U of T’s General Assembly was held on January 19 from 5 to 8 p.m. at the Multifaith Centre. The UTSU-sponsored assembly was meant as a platform for students to have their voices heard.

Students attempting to raise concerns at the General Assembly were greeted by shouting from UTSU supporters with little intervention from the chair.

The Student Political Action Comittee, StudentPAC, promised to raise the concerns of students who are not able to speak themselves. The committee’s Facebook page states, “We want to know how you would make U of T a better place. We’re listening, and we are working to make our student union listen too.”

“We went to the General Assembly in good faith to talk and engage with UTSU,” said Brett Chang, a StudentPAC representative, in a press release to

U of T. “Instead we got shouted down for raising issues they didn’t want to discuss. It’s no wonder that ordinary students don’t feel welcome at UTSU events and don’t get more involved in student government—it’s a very hostile environment.”

“We will continue to talk about the issues that matter to ordinary students,” continued Chang. “And when UTSU is ready to open its doors to ordinary students, we’ll try to talk with them about these issues too.”

Chang stated that StudentPAC attempted to ask how UTSU provides real tuition relief, increases clubs’ funding, and improves campus social events, but instead of receiving support, they were quieted by UTSU and its supporters.

“We are going to the General Assembly to ask the questions that students ask themselves all the time,” said Chang in a press release to U of T in the days leading up to the General Assembly. “Why have the salaries of UTSU executives gone up even though tuition increases year after year? Why can’t we have a decent homecoming? Why do our clubs receive next to no funding even though UTSU has thousands of dollars to spend on failed protests?”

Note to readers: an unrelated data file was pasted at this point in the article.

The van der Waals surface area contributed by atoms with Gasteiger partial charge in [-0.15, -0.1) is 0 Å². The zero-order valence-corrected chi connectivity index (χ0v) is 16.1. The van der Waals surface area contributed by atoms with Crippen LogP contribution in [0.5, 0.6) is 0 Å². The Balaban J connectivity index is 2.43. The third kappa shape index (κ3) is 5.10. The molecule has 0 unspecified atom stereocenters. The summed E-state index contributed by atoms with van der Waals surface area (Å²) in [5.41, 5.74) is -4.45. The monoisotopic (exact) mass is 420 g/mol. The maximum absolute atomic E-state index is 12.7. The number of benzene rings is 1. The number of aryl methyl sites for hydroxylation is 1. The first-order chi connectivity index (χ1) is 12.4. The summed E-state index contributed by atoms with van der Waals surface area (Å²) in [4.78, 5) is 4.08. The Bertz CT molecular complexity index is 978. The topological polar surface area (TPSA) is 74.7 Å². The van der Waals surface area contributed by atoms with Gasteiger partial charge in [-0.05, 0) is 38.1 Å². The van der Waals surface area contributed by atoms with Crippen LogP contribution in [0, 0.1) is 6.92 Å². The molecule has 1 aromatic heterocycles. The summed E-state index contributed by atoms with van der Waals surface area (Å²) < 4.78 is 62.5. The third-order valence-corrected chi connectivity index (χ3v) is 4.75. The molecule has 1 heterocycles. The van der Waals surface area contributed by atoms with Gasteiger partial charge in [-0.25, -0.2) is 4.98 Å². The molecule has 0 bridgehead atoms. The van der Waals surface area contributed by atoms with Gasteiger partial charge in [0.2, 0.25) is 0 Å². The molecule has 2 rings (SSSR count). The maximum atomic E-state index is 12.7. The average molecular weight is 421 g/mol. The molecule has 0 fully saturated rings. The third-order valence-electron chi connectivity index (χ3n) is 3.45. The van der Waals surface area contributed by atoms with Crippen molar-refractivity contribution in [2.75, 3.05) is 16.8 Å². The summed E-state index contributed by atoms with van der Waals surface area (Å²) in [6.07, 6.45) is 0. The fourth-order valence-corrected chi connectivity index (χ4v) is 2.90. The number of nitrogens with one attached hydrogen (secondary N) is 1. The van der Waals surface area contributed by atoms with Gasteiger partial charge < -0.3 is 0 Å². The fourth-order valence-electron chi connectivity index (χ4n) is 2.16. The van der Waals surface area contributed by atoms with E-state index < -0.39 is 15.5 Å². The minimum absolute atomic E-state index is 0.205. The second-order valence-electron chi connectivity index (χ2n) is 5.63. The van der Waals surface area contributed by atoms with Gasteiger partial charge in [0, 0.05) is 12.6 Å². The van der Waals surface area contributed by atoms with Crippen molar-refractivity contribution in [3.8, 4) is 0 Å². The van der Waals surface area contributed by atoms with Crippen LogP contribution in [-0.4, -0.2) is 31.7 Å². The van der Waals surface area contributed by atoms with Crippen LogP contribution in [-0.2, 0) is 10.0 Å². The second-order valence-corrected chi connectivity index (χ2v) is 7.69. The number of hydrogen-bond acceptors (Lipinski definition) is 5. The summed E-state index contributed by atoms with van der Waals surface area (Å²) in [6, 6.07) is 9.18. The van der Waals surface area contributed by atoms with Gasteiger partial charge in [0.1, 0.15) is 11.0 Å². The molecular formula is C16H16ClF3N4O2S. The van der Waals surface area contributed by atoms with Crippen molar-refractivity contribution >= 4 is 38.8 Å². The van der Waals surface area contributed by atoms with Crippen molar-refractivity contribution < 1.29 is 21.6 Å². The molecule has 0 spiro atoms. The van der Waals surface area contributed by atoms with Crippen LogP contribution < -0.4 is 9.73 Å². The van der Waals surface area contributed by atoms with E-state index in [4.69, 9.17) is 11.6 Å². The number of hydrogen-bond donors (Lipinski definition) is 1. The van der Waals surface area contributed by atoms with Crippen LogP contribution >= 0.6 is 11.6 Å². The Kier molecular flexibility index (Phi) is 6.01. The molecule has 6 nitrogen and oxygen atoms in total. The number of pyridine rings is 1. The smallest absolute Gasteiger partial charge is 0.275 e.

The Governing Council consists of 50 seats of which only eight are reserved for students. A 16-percent student representation does not allow for student concerns to be heard or dealt with.

“StudentPAC is run by students for students, and we want this assembly to be about students,” said Chang. “This meeting is being promoted as the U of T General Assembly, not a political protest. It should be about the concerns shared by ordinary U of T students. That’s what StudentPAC intends to make it about.”

In days leading up to the General Assembly, organizers claimed they received no support from the UTSU. However, StudentPAC disputed this fact in a press release to the university. They stated that the minutes from the last UTSU meeting, regarding the “Save Our University” campaign, showed that UTSU has assisted with the organization of the General Assembly, that UTSU VP External Zexi Wang endorsed the Assembly at a UTSU Board of Directors meeting, and is listed as a supporter and organizer of the assembly in last week’s issue of The Varsity.